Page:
Nuclear industry has a number of specificities: application of precautionary principle, Non Proliferation Treaty and IAEA safeguards regime, many international legally binding instruments for safety, security and safeguards, regulation by a safety authority and protection against terrorism. The final objective is protection of the workers, the public and the environment.
Nuclear industry has a number of specificities :
- It is based on the precautionary principle. Radiation protection and nuclear safety have been established for
prevention of accidents and protection of the people and the environment. Linear no threshold model in radiation
protection, principle of justification of an activity etc. are examples of precautionary measures.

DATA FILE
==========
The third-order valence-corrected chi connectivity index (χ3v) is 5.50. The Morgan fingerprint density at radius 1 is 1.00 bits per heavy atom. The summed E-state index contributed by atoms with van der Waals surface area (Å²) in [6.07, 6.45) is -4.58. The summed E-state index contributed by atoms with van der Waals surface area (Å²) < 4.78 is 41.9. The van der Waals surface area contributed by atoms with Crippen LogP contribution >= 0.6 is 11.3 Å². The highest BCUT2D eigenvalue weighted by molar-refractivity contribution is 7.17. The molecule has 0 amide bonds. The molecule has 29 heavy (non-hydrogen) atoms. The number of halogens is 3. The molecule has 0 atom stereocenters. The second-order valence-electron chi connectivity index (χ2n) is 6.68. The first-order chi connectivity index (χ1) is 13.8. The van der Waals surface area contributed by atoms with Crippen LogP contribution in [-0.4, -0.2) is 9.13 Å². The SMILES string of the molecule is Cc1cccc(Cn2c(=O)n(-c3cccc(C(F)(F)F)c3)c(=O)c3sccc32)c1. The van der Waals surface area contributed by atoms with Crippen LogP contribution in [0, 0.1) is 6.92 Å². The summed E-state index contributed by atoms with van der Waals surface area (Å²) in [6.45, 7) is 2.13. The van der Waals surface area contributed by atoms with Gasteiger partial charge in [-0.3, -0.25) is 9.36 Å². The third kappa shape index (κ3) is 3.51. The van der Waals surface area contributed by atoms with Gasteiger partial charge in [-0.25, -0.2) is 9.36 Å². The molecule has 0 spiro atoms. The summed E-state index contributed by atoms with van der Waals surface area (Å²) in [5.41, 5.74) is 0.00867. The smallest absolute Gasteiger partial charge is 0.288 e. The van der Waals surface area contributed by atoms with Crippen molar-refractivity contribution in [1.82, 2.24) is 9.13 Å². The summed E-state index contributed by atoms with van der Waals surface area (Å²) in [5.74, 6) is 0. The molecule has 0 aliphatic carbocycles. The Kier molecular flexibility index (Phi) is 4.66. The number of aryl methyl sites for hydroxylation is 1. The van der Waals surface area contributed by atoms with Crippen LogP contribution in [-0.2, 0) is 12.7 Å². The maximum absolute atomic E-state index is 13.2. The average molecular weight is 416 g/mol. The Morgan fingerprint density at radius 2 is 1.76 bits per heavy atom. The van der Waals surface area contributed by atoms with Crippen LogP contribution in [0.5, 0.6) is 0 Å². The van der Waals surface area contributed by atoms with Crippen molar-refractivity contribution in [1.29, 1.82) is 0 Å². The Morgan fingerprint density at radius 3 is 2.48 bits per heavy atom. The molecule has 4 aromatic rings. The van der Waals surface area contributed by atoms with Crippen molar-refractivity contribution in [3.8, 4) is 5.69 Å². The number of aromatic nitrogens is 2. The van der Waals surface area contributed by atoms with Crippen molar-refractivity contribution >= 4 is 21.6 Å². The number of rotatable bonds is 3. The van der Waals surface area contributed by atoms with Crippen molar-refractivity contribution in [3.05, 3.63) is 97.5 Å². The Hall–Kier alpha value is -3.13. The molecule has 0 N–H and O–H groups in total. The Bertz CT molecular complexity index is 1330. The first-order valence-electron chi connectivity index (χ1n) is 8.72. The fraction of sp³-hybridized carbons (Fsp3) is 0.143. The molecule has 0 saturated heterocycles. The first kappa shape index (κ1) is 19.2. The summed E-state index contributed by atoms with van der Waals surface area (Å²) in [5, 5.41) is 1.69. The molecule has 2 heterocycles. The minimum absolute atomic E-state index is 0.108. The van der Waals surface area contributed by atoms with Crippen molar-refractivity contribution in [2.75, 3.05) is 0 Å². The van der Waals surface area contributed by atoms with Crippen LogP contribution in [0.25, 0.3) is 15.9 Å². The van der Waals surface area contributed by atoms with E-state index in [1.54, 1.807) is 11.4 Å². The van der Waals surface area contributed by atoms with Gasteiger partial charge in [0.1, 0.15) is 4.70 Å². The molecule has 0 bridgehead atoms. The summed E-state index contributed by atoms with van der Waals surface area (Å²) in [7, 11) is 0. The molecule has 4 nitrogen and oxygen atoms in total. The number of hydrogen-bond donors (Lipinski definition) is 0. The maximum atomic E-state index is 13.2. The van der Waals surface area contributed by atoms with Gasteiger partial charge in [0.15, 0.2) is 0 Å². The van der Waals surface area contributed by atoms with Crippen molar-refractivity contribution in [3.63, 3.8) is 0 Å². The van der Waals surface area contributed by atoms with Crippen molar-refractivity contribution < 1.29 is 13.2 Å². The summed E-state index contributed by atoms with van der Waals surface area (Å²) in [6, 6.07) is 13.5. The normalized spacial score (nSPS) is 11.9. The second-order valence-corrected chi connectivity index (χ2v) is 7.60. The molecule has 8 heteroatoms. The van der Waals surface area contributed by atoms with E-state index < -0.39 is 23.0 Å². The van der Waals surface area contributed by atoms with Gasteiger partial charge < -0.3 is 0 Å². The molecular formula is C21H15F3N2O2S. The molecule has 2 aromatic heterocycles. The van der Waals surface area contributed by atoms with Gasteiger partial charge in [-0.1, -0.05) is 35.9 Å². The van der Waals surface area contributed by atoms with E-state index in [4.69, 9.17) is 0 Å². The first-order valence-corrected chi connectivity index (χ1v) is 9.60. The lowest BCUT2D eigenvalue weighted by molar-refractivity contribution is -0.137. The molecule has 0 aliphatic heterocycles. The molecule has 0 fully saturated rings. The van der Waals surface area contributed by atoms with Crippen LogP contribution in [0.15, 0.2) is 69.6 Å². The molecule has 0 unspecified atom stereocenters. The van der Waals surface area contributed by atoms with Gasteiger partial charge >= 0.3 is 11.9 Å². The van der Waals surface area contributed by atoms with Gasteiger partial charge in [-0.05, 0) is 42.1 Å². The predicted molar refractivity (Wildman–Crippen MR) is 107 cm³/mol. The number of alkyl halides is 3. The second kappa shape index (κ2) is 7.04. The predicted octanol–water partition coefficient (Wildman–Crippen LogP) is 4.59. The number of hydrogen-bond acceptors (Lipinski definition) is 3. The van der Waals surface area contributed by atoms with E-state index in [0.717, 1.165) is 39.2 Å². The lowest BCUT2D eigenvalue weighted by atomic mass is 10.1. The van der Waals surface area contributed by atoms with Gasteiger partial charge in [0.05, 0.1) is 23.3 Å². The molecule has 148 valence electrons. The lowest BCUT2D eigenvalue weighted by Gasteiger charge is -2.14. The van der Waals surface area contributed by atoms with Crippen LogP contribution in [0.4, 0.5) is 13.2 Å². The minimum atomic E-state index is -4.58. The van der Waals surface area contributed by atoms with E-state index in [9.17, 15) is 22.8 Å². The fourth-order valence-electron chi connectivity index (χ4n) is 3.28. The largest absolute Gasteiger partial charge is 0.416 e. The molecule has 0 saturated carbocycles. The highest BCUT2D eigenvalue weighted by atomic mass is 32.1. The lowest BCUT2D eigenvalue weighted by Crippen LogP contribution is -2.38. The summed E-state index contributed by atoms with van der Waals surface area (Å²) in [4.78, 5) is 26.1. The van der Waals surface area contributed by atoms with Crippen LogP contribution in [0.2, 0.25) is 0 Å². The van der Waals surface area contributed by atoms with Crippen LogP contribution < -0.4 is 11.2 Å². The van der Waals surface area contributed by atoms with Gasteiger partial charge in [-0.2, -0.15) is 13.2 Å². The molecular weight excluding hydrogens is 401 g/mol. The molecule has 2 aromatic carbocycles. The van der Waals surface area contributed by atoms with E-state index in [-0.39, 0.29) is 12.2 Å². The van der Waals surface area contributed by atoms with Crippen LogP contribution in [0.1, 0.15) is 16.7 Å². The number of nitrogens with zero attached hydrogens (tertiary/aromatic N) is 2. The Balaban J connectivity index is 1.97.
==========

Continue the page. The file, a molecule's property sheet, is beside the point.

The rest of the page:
- It entails the application of the non-proliferation treaty which means safeguards regime implemented by IAEA and the
Convention on Physical Protection of Nuclear Material in order to prevent use or diversion of nuclear fissile materials
for weapons fabrication.
- Many international legal instruments have been ratified by most of the nuclear countries (see next Q for more details)
and are binding in their application.
- The industry is regulated by a national regulatory authority and has its own national standards based on
internationally accepted safety standards (see next Q for more details).
- The industry as part of its safety approach is voluntarily exchanging worldwide information on events, incidents and
accidents and transparency towards the public has become a rule.
- Finally, since the 9/11/2001, security and protection against terrorism are part of the measures taken to protect the
public and the environment.
References: IAEA statute, Non Proliferation Treaty, IAEA Safety Standards, Conventions to be consulted on IAEA web site, EU Commission web site, NEA/OECD web site